Tramadol ER Visits Soar as Prescriptions Rise

By Pat Anson, Editor

Emergency room visits in the U.S. involving tramadol have nearly tripled in the last decade, coinciding with a sharp increase in the number of prescriptions for the opioid pain reliever.

According to a report by the Substance Abuse and Mental Health Services Administration (SAMHSA), emergency room visits involving adverse reactions to tramadol rose from 10,901 visits in 2005 to 27,421 visits in 2011. A second SAMHSA report  found a similar increase in the number of ER visits related to the abuse or misuse of tramadol. The vast majority of patients were treated and released.

Ironically, tramadol is considered less risky than other opioid painkillers and doctors have been increasingly prescribing it. The IMS Institute recently reported the number of tramadol prescriptions in the U.S. nearly doubled from 28 million in 2010 to over 44.2 million in 2014.

Tramadol is the active ingredient in brand name pain relievers such as Ultram, Ultracet, Ryzolt and Rybix.

“Tramadol is not abused as much as most pain medication, but it is often overtaken in an effort to obtain additional pain relief.  Like with all pain medication, excessive amounts can cause serious harm,” said Lynn Webster, MD, past president of the American Academy of Pain Medicine and vice president of scientific affairs at PRA Health Sciences.


Webster predicted that tramadol would be prescribed even more often when hydrocodone was reclassified in 2014 by the Drug Enforcement Administration from a Schedule III drug to a more restrictive Schedule II medication. Tramadol is a Schedule IV drug, meaning it has less potential for abuse than other narcotic pain relievers.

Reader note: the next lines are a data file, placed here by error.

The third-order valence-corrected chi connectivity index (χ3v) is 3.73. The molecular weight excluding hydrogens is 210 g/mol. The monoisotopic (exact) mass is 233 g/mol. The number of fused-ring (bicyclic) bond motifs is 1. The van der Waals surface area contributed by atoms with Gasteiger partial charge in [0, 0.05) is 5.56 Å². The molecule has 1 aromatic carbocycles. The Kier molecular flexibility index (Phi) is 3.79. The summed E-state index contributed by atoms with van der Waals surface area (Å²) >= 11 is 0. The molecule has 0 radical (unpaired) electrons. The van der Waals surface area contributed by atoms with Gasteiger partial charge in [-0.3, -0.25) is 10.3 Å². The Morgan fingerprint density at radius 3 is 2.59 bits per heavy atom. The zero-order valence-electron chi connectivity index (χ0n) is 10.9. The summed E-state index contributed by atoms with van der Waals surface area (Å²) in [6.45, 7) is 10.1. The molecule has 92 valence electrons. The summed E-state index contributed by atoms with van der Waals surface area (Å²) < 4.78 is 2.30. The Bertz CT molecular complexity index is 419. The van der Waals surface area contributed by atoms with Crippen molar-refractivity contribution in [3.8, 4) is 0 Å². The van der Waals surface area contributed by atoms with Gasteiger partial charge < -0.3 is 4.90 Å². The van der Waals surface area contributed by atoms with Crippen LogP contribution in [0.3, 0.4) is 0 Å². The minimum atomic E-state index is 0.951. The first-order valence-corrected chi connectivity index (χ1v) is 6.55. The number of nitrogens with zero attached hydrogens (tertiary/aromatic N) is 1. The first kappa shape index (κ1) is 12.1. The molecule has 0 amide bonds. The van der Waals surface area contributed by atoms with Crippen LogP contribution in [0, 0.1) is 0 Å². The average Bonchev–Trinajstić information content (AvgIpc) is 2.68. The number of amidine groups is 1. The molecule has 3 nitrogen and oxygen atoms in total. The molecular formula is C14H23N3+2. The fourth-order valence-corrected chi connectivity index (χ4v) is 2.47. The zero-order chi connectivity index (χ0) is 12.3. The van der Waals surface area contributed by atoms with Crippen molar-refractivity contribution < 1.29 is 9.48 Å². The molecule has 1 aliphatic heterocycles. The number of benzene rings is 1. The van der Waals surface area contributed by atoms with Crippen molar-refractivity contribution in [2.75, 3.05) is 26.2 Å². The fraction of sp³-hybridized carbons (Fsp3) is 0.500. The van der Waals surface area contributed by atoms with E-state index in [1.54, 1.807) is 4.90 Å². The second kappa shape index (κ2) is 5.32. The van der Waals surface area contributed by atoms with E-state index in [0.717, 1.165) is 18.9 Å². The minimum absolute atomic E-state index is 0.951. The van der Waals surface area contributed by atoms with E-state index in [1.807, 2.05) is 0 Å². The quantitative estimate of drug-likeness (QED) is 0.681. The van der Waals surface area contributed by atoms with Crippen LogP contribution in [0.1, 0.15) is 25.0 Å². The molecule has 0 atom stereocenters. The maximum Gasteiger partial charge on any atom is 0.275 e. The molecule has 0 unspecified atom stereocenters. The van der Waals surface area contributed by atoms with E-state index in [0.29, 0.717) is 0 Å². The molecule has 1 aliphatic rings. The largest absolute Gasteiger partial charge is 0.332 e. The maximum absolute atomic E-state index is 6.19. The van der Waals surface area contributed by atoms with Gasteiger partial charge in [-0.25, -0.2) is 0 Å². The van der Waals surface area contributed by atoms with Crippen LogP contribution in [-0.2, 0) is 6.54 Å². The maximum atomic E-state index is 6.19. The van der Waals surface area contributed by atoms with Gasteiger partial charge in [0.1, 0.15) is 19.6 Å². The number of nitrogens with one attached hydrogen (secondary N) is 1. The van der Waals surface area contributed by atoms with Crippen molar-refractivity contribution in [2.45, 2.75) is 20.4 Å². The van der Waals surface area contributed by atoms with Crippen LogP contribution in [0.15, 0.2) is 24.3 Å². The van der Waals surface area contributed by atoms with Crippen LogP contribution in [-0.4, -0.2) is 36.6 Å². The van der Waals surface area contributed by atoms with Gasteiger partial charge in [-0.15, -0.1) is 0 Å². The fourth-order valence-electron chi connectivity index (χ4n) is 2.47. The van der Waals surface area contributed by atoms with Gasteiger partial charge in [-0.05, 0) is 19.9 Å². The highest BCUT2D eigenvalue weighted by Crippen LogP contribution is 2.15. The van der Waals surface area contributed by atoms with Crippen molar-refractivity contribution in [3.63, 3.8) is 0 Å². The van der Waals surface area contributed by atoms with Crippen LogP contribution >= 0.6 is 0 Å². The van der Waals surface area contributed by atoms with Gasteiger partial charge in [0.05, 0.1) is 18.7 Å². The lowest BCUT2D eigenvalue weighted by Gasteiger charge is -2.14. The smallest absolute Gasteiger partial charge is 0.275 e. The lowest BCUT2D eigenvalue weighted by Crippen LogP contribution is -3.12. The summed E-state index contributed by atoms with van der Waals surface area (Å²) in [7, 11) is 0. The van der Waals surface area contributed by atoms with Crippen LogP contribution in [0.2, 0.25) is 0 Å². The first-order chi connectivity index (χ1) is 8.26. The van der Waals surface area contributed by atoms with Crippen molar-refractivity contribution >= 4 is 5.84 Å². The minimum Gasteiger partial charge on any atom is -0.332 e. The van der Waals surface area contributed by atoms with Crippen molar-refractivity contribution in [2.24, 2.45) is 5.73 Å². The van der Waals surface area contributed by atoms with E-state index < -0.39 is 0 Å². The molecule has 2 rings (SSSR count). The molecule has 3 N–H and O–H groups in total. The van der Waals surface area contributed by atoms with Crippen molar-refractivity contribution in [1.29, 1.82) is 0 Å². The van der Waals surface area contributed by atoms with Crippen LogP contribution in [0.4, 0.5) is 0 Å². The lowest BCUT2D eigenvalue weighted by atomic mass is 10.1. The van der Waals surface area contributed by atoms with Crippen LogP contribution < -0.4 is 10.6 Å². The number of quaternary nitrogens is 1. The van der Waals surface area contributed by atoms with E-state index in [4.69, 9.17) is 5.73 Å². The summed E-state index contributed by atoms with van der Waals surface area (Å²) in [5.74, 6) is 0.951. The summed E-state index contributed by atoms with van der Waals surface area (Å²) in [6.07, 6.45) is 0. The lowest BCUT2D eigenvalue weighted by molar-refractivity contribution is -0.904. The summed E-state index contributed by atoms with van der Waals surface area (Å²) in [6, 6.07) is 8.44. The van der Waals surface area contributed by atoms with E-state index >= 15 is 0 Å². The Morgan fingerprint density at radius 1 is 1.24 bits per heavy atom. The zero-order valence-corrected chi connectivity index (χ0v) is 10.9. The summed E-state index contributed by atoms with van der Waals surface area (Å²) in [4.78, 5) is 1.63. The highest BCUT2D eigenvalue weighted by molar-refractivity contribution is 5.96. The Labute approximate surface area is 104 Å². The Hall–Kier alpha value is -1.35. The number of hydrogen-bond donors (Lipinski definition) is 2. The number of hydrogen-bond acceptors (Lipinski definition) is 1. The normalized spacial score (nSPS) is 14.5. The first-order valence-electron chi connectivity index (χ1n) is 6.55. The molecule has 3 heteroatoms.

“In the past several years there has been tremendous pressure to reduce prescribing strong opioids. Tramadol has been used in place of other opioids. But it is not without risks as well,” said Webster in an email to Pain News Network.

“The rise in problems associated with tramadol underscores the larger problem of an unmet need to effectively treat pain. Most people, including policymakers, don't realize how many people are desperate to have their pain treated.”

About two-thirds of the ER visits related to misuse or abuse involved tramadol that was taken with other opioid pain relievers or anti-anxiety drugs (benzodiazepines). When tramadol is combined with other drugs that depress the central nervous system its sedative effects can be enhanced, causing seizures and a potentially fatal drug reaction known as serotonin syndrome.

Women were far more likely to have a tramadol-related trip to the ER than men, according to SAMHSA.

The greatest increase in tramadol-related misuse or abuse occurred in patients aged 55 and older. A SAMHSA spokesman said the higher number of older adults was not surprising because seniors are more likely to combine tramadol with other medication.

"Tramadol and other pain relievers can help to alleviate pain, but they must be used carefully and in close consultation with a physician," said SAMHSA Chief Medical Officer Elinore McCance-Katz, MD. "Like all medications tramadol can cause adverse reactions, which can be even more severe if the drug is misused. We must all work to lower the risks of taking prescription drugs.”